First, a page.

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The Human Factor In Evidence-Based Investing

Evidence-Based Investment Insights: The Human Factor In Evidence-Based Investing

In our last piece, “What Has Evidence-Based Investing Done for Me Lately?” we wrapped up our conversation about evidence-based investing in stock, bond and potential alternative markets. We also described how to extract the diamonds of promising new evidence-based insights from the overwhelming piles of noisy news.

We turn now to the final and arguably most significant factor in your evidence-based investment strategy, which is the human factor. In short, your own impulsive reactions to market events can easily outweigh any other market challenges you face, occasionally for better but usually for worse.

Exploring The Human Factor

Despite everything we know about efficient capital markets and all the evidence available to guide our rational decisions, we are still human. We have things going on in our heads that have nothing to do with higher reasoning. Instead, a brew of chemically generated instincts and emotions often spur us to leap long before we have time to look.

Rapid reflexes can serve us well. Our prehistoric ancestors depended on snap decisions when responding to predator and prey. Today, our child’s cry still brings us running, no questions asked. And their laughter elicits an outpouring of unconditional love.

In finance, however, where the coolest heads prevail, many of our base instincts cause more harm than good. If you do not know it is happening or do not manage it when it occurs, your brain’s chemistry can trick you into believing you are making entirely rational decisions when you are in fact acting on impulse. 

Put another way by neurologist and financial advisor William J. Bernstein, MD, PhD:

“Human nature turns out to be a virtual Petrie dish of financially pathologic behavior.”

Behavioral Finance, Human Finance

To study the relationships between our psychological and financial health, there is another field of evidence-based inquiry known as behavioral finance.

What happens when we stir up that proverbial Petrie dish of financial pathogens? Daniel Crosby’s “The Behavioral Investor” provides a guided tour of various academic findings that describe what is happening inside our heads to generate our financial behaviors:

“Our brains have remained relatively stagnant over the last 150,000 years, but the complexity of the world in which they operate has exponentiated. It would be a gross understatement to say that our mental hardware has not caught up to the times.”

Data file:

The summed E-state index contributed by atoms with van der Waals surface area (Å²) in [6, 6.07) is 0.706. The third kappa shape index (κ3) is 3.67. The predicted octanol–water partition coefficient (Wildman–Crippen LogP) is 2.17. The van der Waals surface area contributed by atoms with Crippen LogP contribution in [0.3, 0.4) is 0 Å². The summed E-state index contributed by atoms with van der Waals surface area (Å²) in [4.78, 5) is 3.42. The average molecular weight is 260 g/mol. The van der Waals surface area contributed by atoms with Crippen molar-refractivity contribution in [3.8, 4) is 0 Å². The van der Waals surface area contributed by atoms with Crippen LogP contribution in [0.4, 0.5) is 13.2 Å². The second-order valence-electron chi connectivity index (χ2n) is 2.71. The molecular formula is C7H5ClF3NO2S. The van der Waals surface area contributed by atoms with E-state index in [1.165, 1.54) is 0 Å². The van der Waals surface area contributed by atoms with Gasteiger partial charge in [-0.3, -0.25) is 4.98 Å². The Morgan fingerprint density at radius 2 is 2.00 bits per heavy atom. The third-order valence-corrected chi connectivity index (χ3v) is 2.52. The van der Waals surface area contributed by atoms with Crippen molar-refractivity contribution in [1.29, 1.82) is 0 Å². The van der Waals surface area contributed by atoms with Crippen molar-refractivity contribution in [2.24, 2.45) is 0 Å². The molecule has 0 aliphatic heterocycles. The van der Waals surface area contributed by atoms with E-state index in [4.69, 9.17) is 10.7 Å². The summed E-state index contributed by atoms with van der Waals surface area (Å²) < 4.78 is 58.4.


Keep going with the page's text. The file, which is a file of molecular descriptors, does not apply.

To offer a couple examples:

  • When markets tumble: Your brain’s anterior insula lights up in its mammalian depths, just as it does when you experience physical pain. Fear drives the needle to “Sell!”
  • When markets unexpectedly soar: Your nucleus accumbens activates your brain’s arousal center, convincing you that you had best act soon to seize the day. “Buy!”

An Advisor’s Greatest Role: Managing The Human Factor

Beyond the market-timing instincts that lead you astray, your brain cooks up plenty of other sneaky biases to alter your investment activities. To name a few, there is herd mentality, recency, confirmation bias, overconfidence, loss aversion and sunken costs.

Your Take-Home

Managing the human factor in investing is another way an evidence-based financial practitioner can add value. By spotting where you may be falling prey to a behavioral bias, we can hold up an evidence-based mirror, so you can see it too. In the next installment of this series, we will explore some of the more potent behavioral biases every investor faces.


With all the uncertainty and volatility in today’s economy, the time is now to take a thorough look at your finances. To accurately plan for your financial future, you must first know where you currently stand. For these reasons, our Success Team at Impact Advisors Group is offering a free financial assessment for both individuals and business owners. Request yours today!

This post was written and first distributed by Wendy J. Cook.

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